By the end of Year 10, students interact with peers and adults using written and spoken Indonesian to communicate about personal interests and relationships, practices and experiences, and about broader issues such as health and the environment, including as these relate to Indonesia. They respond to and create personal, descriptive, informative and imaginative texts for a range of purposes. When participating in presentations, correspondence and dialogues, students use both rehearsed and spontaneous language, and exchange facts, ideas and opinions, using questions such as Bagaimana, Mengapa and Untuk apa? In speaking, they apply conventions of pronunciation, stress and rhythm to a range of sentence structures. Students use a variety of me- verbs, pronouns, and noun forms such as ke-an, pe- and pe-an. They apply knowledge of textual features such as salutations, sequencing, and persuasive and emotive language to comprehend and create public texts. Students use embedded clauses with yang to expand ideas, and create cohesion and interest by using conjunctions such as misalnya, seperti, termasuk and yaitu. They refer to the past (for example, yang lalu, dulu), present (for example, sedang, sedangkan, sambil, sementara) and future (for example, akan, mau, kalau, besok, masa depan). Students engage with others using formulaic expressions and verbal fillers to sustain and extend interactions, for example, maaf, mohon diulang, saya kurang memahami, oh, begitu! dan kamu?, dengan siapa? Maksud saya, anu. They translate texts and create bilingual texts, comparing different interpretations and deciding how to deal with instances of non-equivalence, such as proverbs, idioms, proper nouns, and culture-specific terms and expressions. They describe their own reactions in intercultural encounters and reflect on how these may relate to their own assumptions and identity, and how they may be perceived by others.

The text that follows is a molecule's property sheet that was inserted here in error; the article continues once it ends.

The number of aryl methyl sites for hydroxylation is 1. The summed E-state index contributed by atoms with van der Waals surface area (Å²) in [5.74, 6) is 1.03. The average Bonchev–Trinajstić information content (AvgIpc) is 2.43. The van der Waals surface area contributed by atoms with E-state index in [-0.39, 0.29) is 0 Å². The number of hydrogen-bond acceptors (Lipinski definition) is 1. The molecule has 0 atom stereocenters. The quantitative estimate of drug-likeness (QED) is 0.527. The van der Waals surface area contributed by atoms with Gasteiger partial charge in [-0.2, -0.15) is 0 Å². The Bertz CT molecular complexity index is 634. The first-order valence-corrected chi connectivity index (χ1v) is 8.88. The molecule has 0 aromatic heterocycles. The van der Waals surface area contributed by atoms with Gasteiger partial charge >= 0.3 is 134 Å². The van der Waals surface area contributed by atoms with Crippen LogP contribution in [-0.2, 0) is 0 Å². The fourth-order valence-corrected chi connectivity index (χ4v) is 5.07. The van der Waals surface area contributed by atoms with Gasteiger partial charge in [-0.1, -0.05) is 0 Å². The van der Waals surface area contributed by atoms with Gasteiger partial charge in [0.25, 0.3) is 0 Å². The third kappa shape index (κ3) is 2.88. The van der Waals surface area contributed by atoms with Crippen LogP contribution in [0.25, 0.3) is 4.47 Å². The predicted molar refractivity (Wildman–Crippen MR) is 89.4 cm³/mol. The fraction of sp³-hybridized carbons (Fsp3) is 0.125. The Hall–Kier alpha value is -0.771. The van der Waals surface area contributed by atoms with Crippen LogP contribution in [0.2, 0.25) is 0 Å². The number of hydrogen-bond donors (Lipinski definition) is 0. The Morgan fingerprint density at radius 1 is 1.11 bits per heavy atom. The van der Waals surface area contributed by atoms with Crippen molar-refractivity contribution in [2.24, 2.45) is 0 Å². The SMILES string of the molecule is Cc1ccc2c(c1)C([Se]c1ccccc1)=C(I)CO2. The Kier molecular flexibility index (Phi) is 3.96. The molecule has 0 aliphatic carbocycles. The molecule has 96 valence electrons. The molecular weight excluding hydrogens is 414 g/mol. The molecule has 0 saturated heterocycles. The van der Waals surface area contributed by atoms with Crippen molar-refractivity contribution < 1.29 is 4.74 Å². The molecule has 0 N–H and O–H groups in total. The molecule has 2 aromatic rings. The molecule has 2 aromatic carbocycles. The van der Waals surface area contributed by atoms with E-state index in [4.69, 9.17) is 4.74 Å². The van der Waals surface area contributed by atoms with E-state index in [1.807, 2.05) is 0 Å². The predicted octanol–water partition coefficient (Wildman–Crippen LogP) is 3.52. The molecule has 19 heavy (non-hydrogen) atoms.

Students know that Indonesian is a national, standardised language used for education, media and government, and that it is one of many languages in Indonesia. They know that language use varies according to context, purpose, audience and mode, and that languages change over time. They identify colloquial forms (for example, banget, cowok) and make connections between these and their formal counterparts (for example, gimana?/Bagaimana?; kalo/kalau; nggak/tidak). They use metalanguage to discuss features of language, texts and grammar such as object-focus construction. They know affixation rules for forming verbs (for example, me-kan, me-i) and nouns (for example, pe-, pe-an, ke-an) and apply this to predict and decipher meanings, including using bilingual dictionaries effectively. Students know that Indonesian borrows from other languages, including local and foreign languages. They make connections between aspects of culture in language use such as terms for artefacts (for example, kris, andong), practices (for example, minum jamu, batik/ikat), ideas (for example, halus/kasar) and values (for example, sopan/tidak sopan, rendah hati).